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Three AMD 990FX-Based Motherboards For Enthusiasts

Power, Heat, And Efficiency

The strangest thing about Asus’ power management software might be that, operating at its default mode, the app costs us between 25 and 30 W at idle compared to “Max Power Saving” mode or even Windows 8 running without some form of manufacturer-imposed management. Either of those options drops idle draw into the mid-60 W range. Why not switch to “Max Power Saving” mode exclusively for this test? I don't think it's realistic to expect enthusiasts to toggle between operating modes based on what they're doing. What we're testing here is a more real-world configuration.

That high idle wattage result is particularly unfortunate when we see just how much better the M5A99FX Pro R2.0 is than Gigabyte's 990FXA-UD3 at full load. Default settings appear designed to cap CPU current (and thus heat), rather than maximize performance or efficiency.

As a point of comparison, ASRock’s Intelligent Energy Saver is disabled by default.

ASRock’s multitude of tiny voltage regulator phases does a fairly good job of spreading heat across the 990FX Extreme9’s oversized heat sink.

Asus’ software plays a role in dropping the M5A99FX Pro R2.0 a percent below average, while Gigabyte’s reduced storage performance bends the ends of the curve to put ASRock 2% over the top.

More than anything, ASRock's efficiency lead is a testament to how well AMD’s hardware and firmware manages power on its own, without the intervention of software.

  • boulbox
    Glad to see AMD getting some love.
    Reply
  • designasaurus
    "if we diminished most of those power differences by not installing Asus' power management software at default settings, the company would have likely matched the performance of Gigabyte and ASRock."


    Don't speculate! Do the tests and add it to the article so we can see what the software packages are actually accomplishing! That's why I read your site, yeah? For hard info that I can't get myself.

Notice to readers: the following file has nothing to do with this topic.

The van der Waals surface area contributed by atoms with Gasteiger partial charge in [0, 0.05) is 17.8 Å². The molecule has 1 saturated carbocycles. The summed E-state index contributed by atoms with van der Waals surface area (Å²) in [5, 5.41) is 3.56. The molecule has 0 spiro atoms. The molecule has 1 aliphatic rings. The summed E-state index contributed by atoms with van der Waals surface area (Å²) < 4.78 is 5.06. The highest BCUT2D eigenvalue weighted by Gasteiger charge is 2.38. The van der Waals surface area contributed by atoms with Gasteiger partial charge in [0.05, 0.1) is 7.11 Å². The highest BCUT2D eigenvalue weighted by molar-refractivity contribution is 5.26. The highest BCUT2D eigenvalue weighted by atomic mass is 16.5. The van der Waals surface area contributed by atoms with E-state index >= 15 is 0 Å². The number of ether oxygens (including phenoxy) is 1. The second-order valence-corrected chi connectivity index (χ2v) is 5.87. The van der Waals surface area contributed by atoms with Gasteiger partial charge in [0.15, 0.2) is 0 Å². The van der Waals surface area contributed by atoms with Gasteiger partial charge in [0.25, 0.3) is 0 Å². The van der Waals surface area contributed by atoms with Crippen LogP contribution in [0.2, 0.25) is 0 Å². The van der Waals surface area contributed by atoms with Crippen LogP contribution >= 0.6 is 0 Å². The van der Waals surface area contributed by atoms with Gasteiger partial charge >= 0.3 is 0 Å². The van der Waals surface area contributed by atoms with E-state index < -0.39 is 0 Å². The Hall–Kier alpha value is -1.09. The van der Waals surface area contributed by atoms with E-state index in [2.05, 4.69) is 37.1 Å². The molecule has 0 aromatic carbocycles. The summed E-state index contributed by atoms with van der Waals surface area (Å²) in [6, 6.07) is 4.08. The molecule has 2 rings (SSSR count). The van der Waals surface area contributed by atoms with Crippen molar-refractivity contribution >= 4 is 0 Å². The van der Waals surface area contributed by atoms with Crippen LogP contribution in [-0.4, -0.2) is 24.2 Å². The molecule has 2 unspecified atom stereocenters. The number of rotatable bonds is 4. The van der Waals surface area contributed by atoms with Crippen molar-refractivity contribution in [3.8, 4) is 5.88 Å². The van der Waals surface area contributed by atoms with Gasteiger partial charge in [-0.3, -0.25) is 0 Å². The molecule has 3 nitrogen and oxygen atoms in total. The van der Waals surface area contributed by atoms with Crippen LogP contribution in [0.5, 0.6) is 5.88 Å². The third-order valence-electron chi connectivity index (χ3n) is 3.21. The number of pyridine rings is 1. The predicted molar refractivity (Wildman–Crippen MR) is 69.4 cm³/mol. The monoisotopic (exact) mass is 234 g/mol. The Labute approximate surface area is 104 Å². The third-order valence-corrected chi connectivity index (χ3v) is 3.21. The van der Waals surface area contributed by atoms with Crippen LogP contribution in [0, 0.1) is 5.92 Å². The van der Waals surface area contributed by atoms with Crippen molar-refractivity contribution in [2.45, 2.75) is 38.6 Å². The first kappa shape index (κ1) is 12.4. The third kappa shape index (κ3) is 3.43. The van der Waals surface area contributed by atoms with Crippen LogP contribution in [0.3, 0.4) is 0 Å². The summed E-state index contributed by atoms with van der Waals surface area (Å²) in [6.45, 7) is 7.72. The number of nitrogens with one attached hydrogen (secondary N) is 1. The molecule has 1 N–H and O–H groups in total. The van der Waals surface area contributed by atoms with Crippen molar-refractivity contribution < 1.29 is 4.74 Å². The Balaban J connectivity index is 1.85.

Reply
  • bgunner
    designasaurus"if we diminished most of those power differences by not installing Asus' power management software at default settings, the company would have likely matched the performance of Gigabyte and ASRock."Don't speculate! Do the tests and add it to the article so we can see what the software packages are actually accomplishing! That's why I read your site, yeah? For hard info that I can't get myself.I totally agree with this statement. The test should have been done and added into the article because this would of been a good representative of the value of the software. I would like to know for a fact if the software was a hindrance to the electrical efficiency of the Asus and Gigabye boards.
    Reply
  • Crashman
    bgunnerI totally agree with this statement. The test should have been done and added into the article because this would of been a good representative of the value of the software. I would like to know for a fact if the software was a hindrance to the electrical efficiency of the Asus and Gigabye boards.At least the power was measured and mentioned, even if it didn't get into the chart.
    Reply
  • bit_user
    AMD's 890FX was an excellent low-cost server platform, in its day. Great I/O, tons of PCIe lanes, 6-channel SATA3, and ECC support. All with boards and CPUs in the desktop price range that were close to being performance competitive with Intel (when they were introduced, at least).

    Now, AMD is just slipping too far behind. Not just on the CPU front, but like how about some PCIe 3?

    I'm waiting for 64-bit ARMs to hit the desktop. That's probably the next truly interesting thing on the horizon.
    Reply
  • falchard
    Aren't the 990FX chipsets kind old?
    Reply
  • boulbox
    10596062 said:
    Aren't the 990FX chipsets kind old?

    Yes, but not a lot of new things need to be offered anyways. PCIe 3.0 is just a gimmick and doesn't really give much more performance over PCIe2
    Reply
  • Crashman
    falchardAren't the 990FX chipsets kind old?990FX is AMD's current "high-end" chipset for enthusiast-level desktops. AMD occasionally releases new chips (look last fall) and motherboard companies keep updating their selection of products.

    Old chipset, recent boards, any questions?
    Reply
  • darkchazz
    "Three AMD 990FX-Based Motherboards For Enthusiasts"
    I don't think enthusiasts would want to buy a slow CPU from AMD.
    Reply
  • Onus
    What did I miss? The ASRock has better features, including 3-way SLI, more USB3.0, an abundance of accessories, uses less power (the only positive efficiency), has higher performance, lower VRM temps; but BOTH of the other two got awards? I noted the comment about fluctuating prices, but on features alone ASRock looks like the winner. Surely it wasn't the slightly lower OC...
    Reply